Crime Quebec Quebec Superior Court White-collar crimes

A third guilty plea in residential construction bid‑rigging scheme in Montreal

More than a decade after a tip led the Competition Bureau to conduct an investigation on eight Montreal-area companies suspected of rigging bids for private sector contracts, a Quebec numbered company specializing in the installation of ventilation systems was fined $140,000 fine after it plead guilty to one count of bid-rigging.

The company, 9201-2640 Québec Inc., admitted in Quebec Superior Court that it conspired with two competing firms, Les Entreprises Promécanic ltée and Les Industries Garanties ltée, to obtain a ventilation contract by ensuring it offered the lowest bid.

On December 2010, the Competition Bureau laid criminal charges against eight companies and five individuals accused of rigging bids for private sector ventilation contracts for residential high-rise buildings in the Montreal area. The Bureau said that it uncovered evidence indicating that several companies specializing in ventilation, air conditioning and heating services, “secretly coordinated their bids” between 2003 and 2005 in order to pre-determine the winners of the contracts, while blocking out competitors.

The charges against François Lemay, president of 9201-2640 Québec Inc., were withdrawn in exchange for his full cooperation, including the sharing of any information that could assist the Competition Bureau’s investigation. The numbered company is the third firm that pleaded guilty for participating in the bid-rigging scheme.

“Given the weight of the evidence against it, a third company admitted to colluding with competitors in the construction industry and pleaded guilty to bid-rigging,” said Matthew Boswell, senior deputy commissioner of competition. “These pre-trial resolutions help secure testimony that reinforces the evidence against the other accused, and allow the Bureau to settle cases in a quick, effective and cost-efficient way that benefits all Canadians.”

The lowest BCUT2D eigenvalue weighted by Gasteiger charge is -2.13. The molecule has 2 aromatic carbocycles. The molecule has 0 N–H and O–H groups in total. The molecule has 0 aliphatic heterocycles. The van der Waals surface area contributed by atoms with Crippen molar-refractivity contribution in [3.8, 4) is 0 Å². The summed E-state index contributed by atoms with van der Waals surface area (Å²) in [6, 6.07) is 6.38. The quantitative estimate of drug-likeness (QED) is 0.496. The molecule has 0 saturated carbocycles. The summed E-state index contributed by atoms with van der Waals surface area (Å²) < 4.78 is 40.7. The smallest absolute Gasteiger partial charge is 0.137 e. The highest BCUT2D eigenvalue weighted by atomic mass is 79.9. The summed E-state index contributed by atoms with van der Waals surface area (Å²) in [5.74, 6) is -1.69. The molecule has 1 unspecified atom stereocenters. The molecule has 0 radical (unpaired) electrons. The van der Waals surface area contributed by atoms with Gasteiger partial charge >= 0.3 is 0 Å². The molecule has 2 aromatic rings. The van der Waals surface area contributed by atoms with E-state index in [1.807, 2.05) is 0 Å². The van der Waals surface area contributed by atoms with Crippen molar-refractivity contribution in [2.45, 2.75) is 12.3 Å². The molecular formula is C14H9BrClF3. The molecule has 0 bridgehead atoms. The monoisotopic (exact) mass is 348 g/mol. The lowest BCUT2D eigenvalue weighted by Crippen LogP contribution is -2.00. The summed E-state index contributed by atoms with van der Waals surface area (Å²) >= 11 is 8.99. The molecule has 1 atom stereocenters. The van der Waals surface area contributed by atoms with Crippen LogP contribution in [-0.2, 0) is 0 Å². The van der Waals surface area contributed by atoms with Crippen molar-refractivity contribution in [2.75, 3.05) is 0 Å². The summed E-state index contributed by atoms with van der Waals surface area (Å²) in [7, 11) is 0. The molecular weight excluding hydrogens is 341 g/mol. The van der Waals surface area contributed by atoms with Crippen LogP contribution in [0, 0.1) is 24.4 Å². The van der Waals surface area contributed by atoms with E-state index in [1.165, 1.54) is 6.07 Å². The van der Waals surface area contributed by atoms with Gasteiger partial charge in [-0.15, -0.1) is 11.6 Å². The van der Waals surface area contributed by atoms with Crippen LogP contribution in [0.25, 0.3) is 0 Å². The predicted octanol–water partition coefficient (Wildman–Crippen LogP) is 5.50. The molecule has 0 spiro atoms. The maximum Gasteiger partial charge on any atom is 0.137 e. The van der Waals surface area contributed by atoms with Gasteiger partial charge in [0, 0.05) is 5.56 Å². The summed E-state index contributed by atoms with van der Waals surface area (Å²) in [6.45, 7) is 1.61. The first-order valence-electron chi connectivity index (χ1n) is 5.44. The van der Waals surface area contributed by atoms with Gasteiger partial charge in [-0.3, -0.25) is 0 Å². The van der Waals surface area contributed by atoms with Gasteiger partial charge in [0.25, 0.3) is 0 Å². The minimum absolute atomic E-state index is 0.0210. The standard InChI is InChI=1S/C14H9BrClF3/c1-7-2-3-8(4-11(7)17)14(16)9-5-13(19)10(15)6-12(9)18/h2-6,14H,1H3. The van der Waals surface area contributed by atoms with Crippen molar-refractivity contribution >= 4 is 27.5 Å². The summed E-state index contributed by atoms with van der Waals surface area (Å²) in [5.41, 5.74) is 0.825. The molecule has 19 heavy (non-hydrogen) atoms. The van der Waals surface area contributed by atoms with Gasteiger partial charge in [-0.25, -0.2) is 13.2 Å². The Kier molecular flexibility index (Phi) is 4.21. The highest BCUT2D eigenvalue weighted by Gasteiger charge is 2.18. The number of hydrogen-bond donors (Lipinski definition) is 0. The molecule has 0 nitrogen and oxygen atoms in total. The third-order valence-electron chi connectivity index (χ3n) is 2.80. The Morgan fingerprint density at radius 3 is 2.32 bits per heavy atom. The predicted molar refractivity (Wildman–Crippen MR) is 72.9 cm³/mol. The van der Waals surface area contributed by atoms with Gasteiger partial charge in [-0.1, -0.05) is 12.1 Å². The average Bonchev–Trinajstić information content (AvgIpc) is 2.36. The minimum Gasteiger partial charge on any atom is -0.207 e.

In 2011, Promécanic plead guilty to three charges of bid-rigging before Quebec Superior Court and was fined $425,000. The company admitted to secretly arranging with its competitors bids on three calls for tenders issued by general contractors in 2004 and 2005 to install ventilation systems. As part of the guilty plea, Quebec Superior Court issued a ten-year prohibition order against Promécanic and its estimator, Joël Perreault, preventing them from engaging in acts that could lead to further contraventions of section 47 of the Competition Act. Perreault as well as the company must also fully cooperate with the prosecution of the remaining accused in this case.

In March 2016, Les Entreprises de ventilation Climasol Inc. and its president, Roch Raby, plead guilty before Quebec Superior Court in Montreal to similar offences. They were fined $130,000 and $10,000 respectively for their role in an agreement to rig bids for a private sector ventilation contract in the Faubourg St‑Laurent Phase II project in Montreal. Raby admitted that he had secretly participated in the coordination of his bid with competitors to pre‑determine the winner of the contract.

The trial of the other accused, Lys Air Mécanic Inc. and its vice-president France Sergerie, and Les Industries Garanties ltée and its estimator, Houmam Nashar, is scheduled for October 2017.

Under section 47 of the Competition Act, bidders are prohibited from entering into an agreement not to submit bids or to submit pre-arranged bids when responding to a bid or a call for tender. Under the Act, there are three distinct criminal bid-rigging offences. It is a criminal offence to agree to not to submit a bid or tender. It is also illegal to agree to withdraw a bid or tender already submitted. And it is a criminal offence to submit a bid or tender that is reached by agreement.

According to competition lawyer Steve Szentesi, bid-rigging in Canada is per se illegal. “No anti-competitive effects on a relevant market (or markets) needs to be established in order to make out an offence,” wrote Szentesi. “However all of the elements need to be established on the criminal standard, such as beyond a reasonable doubt.”

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